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Your Problem with Guns or Gays Is Not Political

Last month, I did something I’d done only once before: I went to a range and shot some guns. Lots of guns. All shapes, ages and sizes.

This is a very strange thing to do for a guy born British. Guns feature nowhere in British culture.


Accordingly, I was unsurprised by the reaction of my mother when I called home and told her that I’d had a great time learning about firearms and discovering I wasn’t a bad shot, even with a second-world-war Enfield. “That’s the last thing I’d ever imagine you’d enjoy doing,” she said to me. She wasn’t being judgmental: it was an expression of genuine surprise.

“That’s because you just can’t imagine why nice or normal people would enjoy guns … because you don’t know any… no Brits know any,” I replied.

Mom thoughtfully agreed.

Many decent people who have no interest in guns simply can’t imagine what it must be like to be someone who is passionate about something whose primary purpose is to kill people. Although the gun debate is waged using words, logic and fact (to different ends by both sides of course), the arguments constructed using these three tools are not what brings people to their pro or anti-gun position. Rather, most people are emotionally or intuitively committed to a position first, and deploy these tools retroactively in defense of their position. Despite what we like to think, we form most, if not all, of our political views this way. Studies show, time and time again, that David Hume was right, when he claimed,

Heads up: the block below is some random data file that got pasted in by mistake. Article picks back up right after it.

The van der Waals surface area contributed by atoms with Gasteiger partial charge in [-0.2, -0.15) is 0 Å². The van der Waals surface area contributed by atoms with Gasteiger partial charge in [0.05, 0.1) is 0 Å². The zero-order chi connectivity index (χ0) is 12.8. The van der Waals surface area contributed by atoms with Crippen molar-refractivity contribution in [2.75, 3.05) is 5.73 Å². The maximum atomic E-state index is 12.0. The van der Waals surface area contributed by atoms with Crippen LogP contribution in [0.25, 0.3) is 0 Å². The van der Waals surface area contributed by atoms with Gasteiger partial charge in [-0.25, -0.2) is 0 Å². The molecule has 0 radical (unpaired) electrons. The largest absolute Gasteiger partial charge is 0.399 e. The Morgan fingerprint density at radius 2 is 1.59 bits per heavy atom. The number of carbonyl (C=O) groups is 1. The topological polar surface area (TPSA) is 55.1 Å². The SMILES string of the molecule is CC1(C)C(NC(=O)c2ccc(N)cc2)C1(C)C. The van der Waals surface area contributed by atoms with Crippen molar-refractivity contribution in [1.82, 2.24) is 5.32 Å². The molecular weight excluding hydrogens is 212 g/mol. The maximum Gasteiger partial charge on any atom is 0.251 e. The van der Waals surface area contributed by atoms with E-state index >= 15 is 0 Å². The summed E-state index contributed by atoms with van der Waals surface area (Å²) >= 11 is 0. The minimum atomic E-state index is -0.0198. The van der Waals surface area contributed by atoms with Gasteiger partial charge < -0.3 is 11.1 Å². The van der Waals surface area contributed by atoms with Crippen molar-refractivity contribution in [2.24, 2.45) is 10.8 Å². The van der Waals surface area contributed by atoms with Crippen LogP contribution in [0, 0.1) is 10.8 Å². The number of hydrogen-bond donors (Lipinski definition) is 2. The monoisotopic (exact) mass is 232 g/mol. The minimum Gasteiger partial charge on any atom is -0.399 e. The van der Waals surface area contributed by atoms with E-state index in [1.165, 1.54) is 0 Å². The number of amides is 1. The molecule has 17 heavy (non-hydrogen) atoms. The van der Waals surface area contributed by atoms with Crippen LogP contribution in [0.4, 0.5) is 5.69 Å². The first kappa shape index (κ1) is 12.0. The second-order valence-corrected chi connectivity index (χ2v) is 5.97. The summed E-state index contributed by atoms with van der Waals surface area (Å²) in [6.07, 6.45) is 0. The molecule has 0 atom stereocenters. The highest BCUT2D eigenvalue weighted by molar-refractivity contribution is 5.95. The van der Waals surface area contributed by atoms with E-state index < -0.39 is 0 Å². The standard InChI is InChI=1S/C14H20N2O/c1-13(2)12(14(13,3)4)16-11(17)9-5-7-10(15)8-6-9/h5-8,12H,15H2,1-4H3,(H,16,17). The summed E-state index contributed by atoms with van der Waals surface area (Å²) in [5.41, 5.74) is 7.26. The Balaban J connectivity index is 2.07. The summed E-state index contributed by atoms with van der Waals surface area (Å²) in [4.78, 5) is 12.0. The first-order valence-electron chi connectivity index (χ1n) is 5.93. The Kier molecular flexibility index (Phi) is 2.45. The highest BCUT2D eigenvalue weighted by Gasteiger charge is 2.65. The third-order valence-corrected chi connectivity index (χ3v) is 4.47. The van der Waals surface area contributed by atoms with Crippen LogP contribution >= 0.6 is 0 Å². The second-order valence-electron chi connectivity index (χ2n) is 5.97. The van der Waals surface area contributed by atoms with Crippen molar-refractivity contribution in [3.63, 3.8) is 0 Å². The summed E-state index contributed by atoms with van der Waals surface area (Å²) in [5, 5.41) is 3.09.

And as reasoning is not the source, whence either disputant derives his tenets; it is in vain to expect that any logic, which speaks not to the affections, will ever engage him to embrace sounder principles.

What most anti-gun people are really feeling (rather than thinking) is that there has to be something strange about you if you like guns. I mean, why would you get turned on by something whose primary purpose is to kill people? If you do, you can’t be like me. You are sufficiently different that I am suspicious or your worldview or your motives or both. You are culturally “other”.

Productive engagement, and the pervasive acceptance of individual rights, involves bridging such cultural gaps. With the gun-rights issue, as with all others, the best way to do so is the same way all forms of cultural segregation (because that is what we are really talking about) have been permanently broken down over time: to get to know, and spend personal time with, those on the other side of the gap.

It works both ways. People who favor more gun regulation are not actually motivated by taking away your liberty. And people who favor robust 2nd amendment protections do not have a lower threshold for the acceptance of violence or aggression. You’ll know this when you have them as friends, and having such friends causes the all-or-nothing arguments that make such dramatic claims about the fundamental differences between you and the people on the other side of the issue to cease to be credible.

This mistaking of differences of cultural identity for political differences or, the erroneous idea that political differences drive different cultural identities, rather than the other way around, severely hobbles our ability to protect all of our liberties and empowers political partisans who have a vested interest in maintaining power by keeping us insolubly divided.